After reviewing all the many briefs, lawyers present oral arguments. During these presentations, justices can and will interrupt with questions. In fact, most of the scheduled time is used answering inquiries. After both sides have been heard, the justices convene in private to make their decision. For a final ruling to be given, five of the justices must agree on whether to affirm or overturn the lower court’s ruling.

The Court writes down its ruling, called the holding, along with its legal reasoning or rationale in a statement called the majority opinion. The holding and rationale establish precedence for all lower courts. This helps all courts make future rulings that are in line with what the Supreme Court intended. For example, the holding of Brown v. Board found that Olive Brown’s daughter should not have been denied entry to the nearby public school. However, it was the rationale that “separate but equal” facilities for whites and blacks are inherently unequal that essentially told lower courts that any business, service, etc. that used this argument was in violation of the law.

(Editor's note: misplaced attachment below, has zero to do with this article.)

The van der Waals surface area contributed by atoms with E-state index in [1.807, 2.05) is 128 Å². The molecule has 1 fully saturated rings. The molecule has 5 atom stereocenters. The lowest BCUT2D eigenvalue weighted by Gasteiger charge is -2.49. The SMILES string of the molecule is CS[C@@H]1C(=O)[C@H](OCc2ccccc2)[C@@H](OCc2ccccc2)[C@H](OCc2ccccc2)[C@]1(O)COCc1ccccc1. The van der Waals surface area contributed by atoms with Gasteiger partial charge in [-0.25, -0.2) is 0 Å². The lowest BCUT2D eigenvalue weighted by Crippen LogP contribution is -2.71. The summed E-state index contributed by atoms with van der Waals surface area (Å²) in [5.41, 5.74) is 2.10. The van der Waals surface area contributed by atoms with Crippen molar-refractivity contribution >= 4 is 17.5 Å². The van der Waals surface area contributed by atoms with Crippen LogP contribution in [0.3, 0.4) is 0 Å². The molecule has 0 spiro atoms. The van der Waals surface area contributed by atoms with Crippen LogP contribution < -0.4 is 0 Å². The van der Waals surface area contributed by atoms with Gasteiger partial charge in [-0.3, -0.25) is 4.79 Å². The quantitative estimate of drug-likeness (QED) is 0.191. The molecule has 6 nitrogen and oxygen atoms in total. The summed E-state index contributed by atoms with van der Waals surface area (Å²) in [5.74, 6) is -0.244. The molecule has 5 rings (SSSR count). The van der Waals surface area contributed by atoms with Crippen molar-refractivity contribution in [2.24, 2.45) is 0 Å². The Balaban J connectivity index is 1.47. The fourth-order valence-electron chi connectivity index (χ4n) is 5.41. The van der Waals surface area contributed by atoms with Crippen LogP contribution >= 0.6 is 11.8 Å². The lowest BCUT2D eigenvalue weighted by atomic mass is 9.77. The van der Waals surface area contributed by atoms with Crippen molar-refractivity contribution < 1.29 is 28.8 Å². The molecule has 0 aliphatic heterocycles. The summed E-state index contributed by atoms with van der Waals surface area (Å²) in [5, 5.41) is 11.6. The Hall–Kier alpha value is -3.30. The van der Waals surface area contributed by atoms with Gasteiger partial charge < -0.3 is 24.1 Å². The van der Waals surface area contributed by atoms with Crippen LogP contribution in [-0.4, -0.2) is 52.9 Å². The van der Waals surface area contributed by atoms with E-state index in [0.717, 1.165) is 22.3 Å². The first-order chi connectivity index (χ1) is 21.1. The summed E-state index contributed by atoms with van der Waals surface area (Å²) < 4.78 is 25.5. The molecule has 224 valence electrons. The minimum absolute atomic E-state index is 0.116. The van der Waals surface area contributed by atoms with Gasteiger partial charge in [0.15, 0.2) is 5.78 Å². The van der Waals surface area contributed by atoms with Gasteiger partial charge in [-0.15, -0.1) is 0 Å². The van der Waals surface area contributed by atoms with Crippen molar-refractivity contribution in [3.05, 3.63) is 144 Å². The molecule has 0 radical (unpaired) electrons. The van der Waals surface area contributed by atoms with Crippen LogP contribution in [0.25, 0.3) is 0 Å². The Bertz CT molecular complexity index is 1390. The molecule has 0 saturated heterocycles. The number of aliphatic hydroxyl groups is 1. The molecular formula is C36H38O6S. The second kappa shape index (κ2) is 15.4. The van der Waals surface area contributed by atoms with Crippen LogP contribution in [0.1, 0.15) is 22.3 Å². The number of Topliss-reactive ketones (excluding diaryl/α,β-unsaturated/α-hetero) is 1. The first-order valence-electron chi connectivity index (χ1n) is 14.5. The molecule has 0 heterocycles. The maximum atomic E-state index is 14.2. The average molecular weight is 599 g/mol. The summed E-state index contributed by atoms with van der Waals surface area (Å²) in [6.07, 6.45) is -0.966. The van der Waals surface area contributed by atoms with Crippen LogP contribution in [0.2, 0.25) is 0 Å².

If a justice agrees with the majority holding but for different legal reasons, they can write a concurring opinion. If a justice disagrees with the holding of the majority, they can write a dissenting opinion. While these opinions hold no weight in precedence, they’re still important. Only the Supreme Court can overrule a Supreme Court decision. This normally happens many years after the first decision is reached. Historically, justices have used these opinions when explaining the Court’s change in reasoning.

Why Care?